Wednesday, January 30, 2013

Five Senses Part I

We have tried to tie in our five senses study with a little more on birds.  We used to do a whole study on winter birds, and so even with some changes in our science curriculum we try to squeeze it in where we can.  I will post more on our texture and sight work, along with some fun bird nests we are making tomorrow, but first our really cool sensory table!

Week 1:  The Bird Lookout
We explore real bird nests with our senses of touch and sight.  There's two wren nests and a sparrow nest.

Week 2: Make a nest
The children use a real nest to inspire them to create a nest using craft materials. 


 I model how to tear a paper lunch bag down each side roll it down to the bottom to create the base.  Then some glue and materials--a super fun, sticky nest mess!


We are 100 Days Smarter!!

The 100th day is such a big deal, and man did our students work hard!  Each student spent the last few days writing 100 words each and writing their numbers from 1 to 100!  Our board is almost complete.

We made cupcake sliders (an old reproducible from The Mailbox, I think) that counted by 5s to 100, decorated 100 glasses and crowns (from Oriental Trading) and read lots of books about the 100th day.  One of our students brought a great book from Nancy Carlson about the 100th day in Kindergarten, displayed with the others below:
Each child also brought in a bag with 100 mystery objects and read their three clues to us.  We had several children leave us stumped with their clues--one clue for a bag of chocolate kisses said "you get these at home, but not as sweet!"  Another bag had a clue that read "they have pluses or minuses on top"--it was a bag of metal screws!  So much fun that I didn't take enough pictures.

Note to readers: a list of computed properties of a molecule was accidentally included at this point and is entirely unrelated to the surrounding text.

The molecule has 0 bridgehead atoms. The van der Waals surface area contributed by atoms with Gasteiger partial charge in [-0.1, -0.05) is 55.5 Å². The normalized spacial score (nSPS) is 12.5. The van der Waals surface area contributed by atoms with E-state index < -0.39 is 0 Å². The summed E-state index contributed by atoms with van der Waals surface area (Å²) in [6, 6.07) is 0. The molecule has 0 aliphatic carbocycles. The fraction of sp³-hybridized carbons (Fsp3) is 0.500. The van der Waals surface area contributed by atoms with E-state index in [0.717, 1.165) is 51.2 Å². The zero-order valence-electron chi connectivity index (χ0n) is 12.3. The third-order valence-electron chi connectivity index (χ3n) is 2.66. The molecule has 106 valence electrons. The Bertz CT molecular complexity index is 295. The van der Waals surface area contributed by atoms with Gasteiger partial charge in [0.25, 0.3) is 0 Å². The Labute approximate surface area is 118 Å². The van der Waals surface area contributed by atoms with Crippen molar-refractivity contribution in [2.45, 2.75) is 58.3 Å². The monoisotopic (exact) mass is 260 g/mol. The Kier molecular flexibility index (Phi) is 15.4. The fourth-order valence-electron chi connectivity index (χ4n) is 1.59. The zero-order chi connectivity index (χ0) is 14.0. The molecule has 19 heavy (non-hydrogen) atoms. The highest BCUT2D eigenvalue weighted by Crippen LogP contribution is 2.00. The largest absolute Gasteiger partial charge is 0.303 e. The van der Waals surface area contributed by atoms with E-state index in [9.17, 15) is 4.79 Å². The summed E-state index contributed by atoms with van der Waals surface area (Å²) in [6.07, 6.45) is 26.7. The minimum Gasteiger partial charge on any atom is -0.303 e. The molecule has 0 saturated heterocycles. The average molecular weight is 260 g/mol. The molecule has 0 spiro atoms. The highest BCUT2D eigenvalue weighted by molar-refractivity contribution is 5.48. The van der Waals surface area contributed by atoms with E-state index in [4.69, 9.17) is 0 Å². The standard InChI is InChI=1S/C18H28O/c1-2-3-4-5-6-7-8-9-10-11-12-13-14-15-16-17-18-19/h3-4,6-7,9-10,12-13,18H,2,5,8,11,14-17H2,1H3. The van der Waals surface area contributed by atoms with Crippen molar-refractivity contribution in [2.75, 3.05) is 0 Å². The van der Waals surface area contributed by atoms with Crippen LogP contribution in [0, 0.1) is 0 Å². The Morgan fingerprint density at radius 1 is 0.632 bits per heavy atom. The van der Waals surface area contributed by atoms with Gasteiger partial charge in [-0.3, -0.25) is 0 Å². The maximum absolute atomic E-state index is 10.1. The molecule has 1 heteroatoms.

Friday, January 25, 2013

The Writing Process





Our students did a tremendous job with our first attempt at rough drafting in the writing process.  Since we have started our unit on the five senses (hopefully the next post will feature our bird lookout), it's a great fit to write animal riddles using our five senses!


This writing project was a little bit of research, and a lot of process.  I modeled two sentences (with spelling and punctuation errors) that describe how an animal feels, looks or sounds.  The children guessed what it was, and then we walked through my errors and I corrected them.  We talked about how our rough draft was putting our ideas on paper, and that we would use the changes and corrections  from working with the teacher to make a final "masterpiece" copy complete with an illustration inside.  I have lots of National Geographic Kids magazines for the children to research an animal and come up with ideas for five senses clues.  We hung the final drafts of the animal riddles on their lockers--so great to see them working hard on their phonetic spelling, punctuation and capitalization--and coming up with great clues!  I will post more pictures next week, but here are few pics of the rough
drafts and masterpieces!


Wednesday, January 23, 2013

Time for Tall Tales!


We started our literature study of tall tales and legends with the story of Paul Bunyan and his blue ox, Babe.  The children love the story The Bunyans by Audrey Wood and David Shannon, which I use to introduce the topic.  The illustrations are so over the top that it really brings home the idea of a tall tale, and we love to ponder the question "did that really happen?"  Our favorite part of the story is when the Bunyans' daughter gets honey and bears in her hair, and so they chop into a river and create Niagara Falls so she can have a shower!  After reading, we turned ourselves into legends and finished the sentence starter: "I am as tall as a____."



Saturday, January 19, 2013

Winter senses